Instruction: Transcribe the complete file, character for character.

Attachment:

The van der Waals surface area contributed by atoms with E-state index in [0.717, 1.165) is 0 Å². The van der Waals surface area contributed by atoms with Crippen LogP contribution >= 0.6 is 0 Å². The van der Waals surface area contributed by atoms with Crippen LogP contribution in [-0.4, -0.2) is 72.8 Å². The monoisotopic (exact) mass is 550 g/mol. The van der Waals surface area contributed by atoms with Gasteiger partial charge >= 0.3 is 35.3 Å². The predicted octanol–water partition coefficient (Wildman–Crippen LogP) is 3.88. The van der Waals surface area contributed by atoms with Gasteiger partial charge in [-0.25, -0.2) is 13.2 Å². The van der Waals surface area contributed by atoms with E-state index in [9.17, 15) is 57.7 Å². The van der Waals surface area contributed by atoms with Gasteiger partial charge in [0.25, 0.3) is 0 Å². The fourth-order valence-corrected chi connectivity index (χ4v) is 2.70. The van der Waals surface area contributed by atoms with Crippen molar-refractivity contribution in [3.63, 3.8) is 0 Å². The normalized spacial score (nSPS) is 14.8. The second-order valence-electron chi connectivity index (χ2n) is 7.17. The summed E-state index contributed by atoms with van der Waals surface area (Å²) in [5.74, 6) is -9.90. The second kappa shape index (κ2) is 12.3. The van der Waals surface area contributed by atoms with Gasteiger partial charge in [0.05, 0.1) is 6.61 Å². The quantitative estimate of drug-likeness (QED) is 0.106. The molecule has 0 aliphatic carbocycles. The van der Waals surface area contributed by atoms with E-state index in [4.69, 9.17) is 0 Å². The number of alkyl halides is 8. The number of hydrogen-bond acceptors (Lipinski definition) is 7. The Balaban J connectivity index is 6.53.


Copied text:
The van der Waals surface area contributed by atoms with E-state index in [0.717, 1.165) is 0 Å². The van der Waals surface area contributed by atoms with Crippen LogP contribution >= 0.6 is 0 Å². The van der Waals surface area contributed by atoms with Crippen LogP contribution in [-0.4, -0.2) is 72.8 Å². The monoisotopic (exact) mass is 550 g/mol. The van der Waals surface area contributed by atoms with Gasteiger partial charge >= 0.3 is 35.3 Å². The predicted octanol–water partition coefficient (Wildman–Crippen LogP) is 3.88. The van der Waals surface area contributed by atoms with Gasteiger partial charge in [-0.25, -0.2) is 13.2 Å². The van der Waals surface area contributed by atoms with E-state index in [9.17, 15) is 57.7 Å². The van der Waals surface area contributed by atoms with Gasteiger partial charge in [0.25, 0.3) is 0 Å². The fourth-order valence-corrected chi connectivity index (χ4v) is 2.70. The van der Waals surface area contributed by atoms with Crippen molar-refractivity contribution in [3.63, 3.8) is 0 Å². The normalized spacial score (nSPS) is 14.8. The second-order valence-electron chi connectivity index (χ2n) is 7.17. The summed E-state index contributed by atoms with van der Waals surface area (Å²) in [5.74, 6) is -9.90. The second kappa shape index (κ2) is 12.3. The van der Waals surface area contributed by atoms with Gasteiger partial charge in [0.05, 0.1) is 6.61 Å². The quantitative estimate of drug-likeness (QED) is 0.106. The molecule has 0 aliphatic carbocycles. The van der Waals surface area contributed by atoms with E-state index in [4.69, 9.17) is 0 Å². The number of alkyl halides is 8. The number of hydrogen-bond acceptors (Lipinski definition) is 7. The Balaban J connectivity index is 6.53.